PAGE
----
On the Writing Process
Posted on: October 6, 2014
Post from Professor Laura Giovanelli
As a teacher of writing who also tries to write, I think a lot about how we get it done. Writers’ processes, that is. My process. My students’ processes. Other writers’ processes. How do we go from a fuzzy notion–what Roland Barthes called a “seed,” the beginning of writing–to a polished piece? It’s kind of a miracle.
Right now I’m working on what I hope will be a novel, and it’s easily one of the most challenging writing I’ve ever done. I was a full time daily newspaper writer for nine years, and during that time, I wrote and wrote and wrote nearly every day. The upside of all that reporting and writing was that the nearly instant gratification: my byline, in print, a least a few times a week. Even the longer term, more narratively driven reporting projects were measured in months, not years, and that’s generally true about journalism across the board–news, after, needs to be timely.
This novel making is really some of the longest and messiest writing process I’ve ever encountered. In addition to the slow and often scary task of just getting words down on the page–any words–to later revise and reshape into something that feels more alive, I’m attempting to work in historical fiction. A lot of my time is spent tracking down details of everyday life to build the particular spirit, time, and place my characters inhabit. My setting for this book is a centered around an American Midwestern farm in the first half of the 20th century, so I’m very much interested in what people did and how they did it, from washing clothes and cooking to something more dramatic but unfortunately not rare, like fatal accidents. At a certain point, this research drifts into procrastination. I force myself to move on with the laying down of words, making notes about where I should come back later when I’ve given myself permission to go back to research.
I also know that a lot of my writing happens away from the computer; sometimes I forget to give myself credit for that; in graduate school, my wise thesis advisor and mentor Jill McCorkle was always reminding me of this. I may have logged a few hours one day getting down the skeleton of a scene, but often I think of a logical–or more interesting–bite of plot or characterization or detail while my hands are otherwise occupied, while I am mowing the grass, washing dishes, or walking the dogs.
All this is to say that I didn’t even realize how messy my own writing process was until I drew it this semester as a way of modeling this very circular work for my students. And I forget some of the parts, sometimes. It’s hard to see, but notice how I added outlining in later? Almost forget that vital part. I am a very sketchy outliner, but I usually find even a spare outline helps me drive forward. Which is the ultimate lesson here: writing is non-linear but also highly individual, based on the writer and the project.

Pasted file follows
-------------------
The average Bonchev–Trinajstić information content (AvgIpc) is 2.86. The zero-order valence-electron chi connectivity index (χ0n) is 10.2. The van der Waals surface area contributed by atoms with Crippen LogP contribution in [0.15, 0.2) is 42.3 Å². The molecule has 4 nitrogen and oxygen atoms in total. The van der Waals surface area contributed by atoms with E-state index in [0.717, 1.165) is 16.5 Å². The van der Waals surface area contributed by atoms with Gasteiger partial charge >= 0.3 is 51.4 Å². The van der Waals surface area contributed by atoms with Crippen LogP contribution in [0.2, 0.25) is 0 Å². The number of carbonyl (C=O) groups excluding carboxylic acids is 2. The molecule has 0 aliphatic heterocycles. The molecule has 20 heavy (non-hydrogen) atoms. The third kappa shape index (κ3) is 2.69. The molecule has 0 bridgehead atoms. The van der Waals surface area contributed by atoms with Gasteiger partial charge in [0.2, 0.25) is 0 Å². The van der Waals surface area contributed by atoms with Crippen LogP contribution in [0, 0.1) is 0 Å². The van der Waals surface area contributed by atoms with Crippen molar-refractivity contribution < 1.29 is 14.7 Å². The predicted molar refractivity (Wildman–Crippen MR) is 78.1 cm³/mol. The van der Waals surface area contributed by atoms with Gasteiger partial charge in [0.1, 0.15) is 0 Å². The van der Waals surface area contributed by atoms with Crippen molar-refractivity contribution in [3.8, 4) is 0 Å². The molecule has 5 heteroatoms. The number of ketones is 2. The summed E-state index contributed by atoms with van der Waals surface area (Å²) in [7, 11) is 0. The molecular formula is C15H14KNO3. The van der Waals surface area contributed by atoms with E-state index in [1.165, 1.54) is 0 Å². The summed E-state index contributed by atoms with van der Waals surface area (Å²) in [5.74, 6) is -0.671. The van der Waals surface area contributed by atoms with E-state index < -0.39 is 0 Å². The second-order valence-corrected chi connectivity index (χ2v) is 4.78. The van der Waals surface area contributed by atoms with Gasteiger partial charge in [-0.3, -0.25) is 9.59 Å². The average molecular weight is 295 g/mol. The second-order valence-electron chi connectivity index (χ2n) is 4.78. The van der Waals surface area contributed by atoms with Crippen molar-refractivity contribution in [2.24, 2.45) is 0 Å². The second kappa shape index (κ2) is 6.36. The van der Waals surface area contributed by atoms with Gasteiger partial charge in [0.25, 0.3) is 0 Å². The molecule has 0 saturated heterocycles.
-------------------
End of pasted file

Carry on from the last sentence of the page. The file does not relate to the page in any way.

I asked a few of my students in one of my sections of WRI 111: The Writing Seminar draw their classmates’ writing processes, too, scribbling it down on a whiteboard as their colleagues spoke. I wanted to share one of my favorites here alongside my own process, my student and first-year student Josh Litchman, who drew the writing process of his classmate, Jen Corradi.
Jen says about her process, which is focused on the academic writing she needs to do for school, I begin by making a list of topics that I am interested in writing about and then do some background reading. I then choose the topic that sounds most interesting and do more in-depth research. I free write on what I have learned to help me come up with my argument and then generate a working thesis and my main arguments. I research more to find evidence and then head to the computer to write my first draft. I make sure to not filter myself and allow myself to get all of my ideas out on paper.
I then try and create an outline based off of my this writing and better organize my ideas. I look for gaps in my work and continue to research to strengthen my argument and rewrite and rewrite. I then share my work with others to get some outside feedback and make necessary changes. I continue to edit until I am pleased with my work and submit a final draft.
I think it helps more novice writers to hear that someone who is more experienced than them doesn’t necessarily have it all figured out, but that they have the persistence and patience to see the process through to the end. We’re all trying to figure this writing thing out, and how our processes work.
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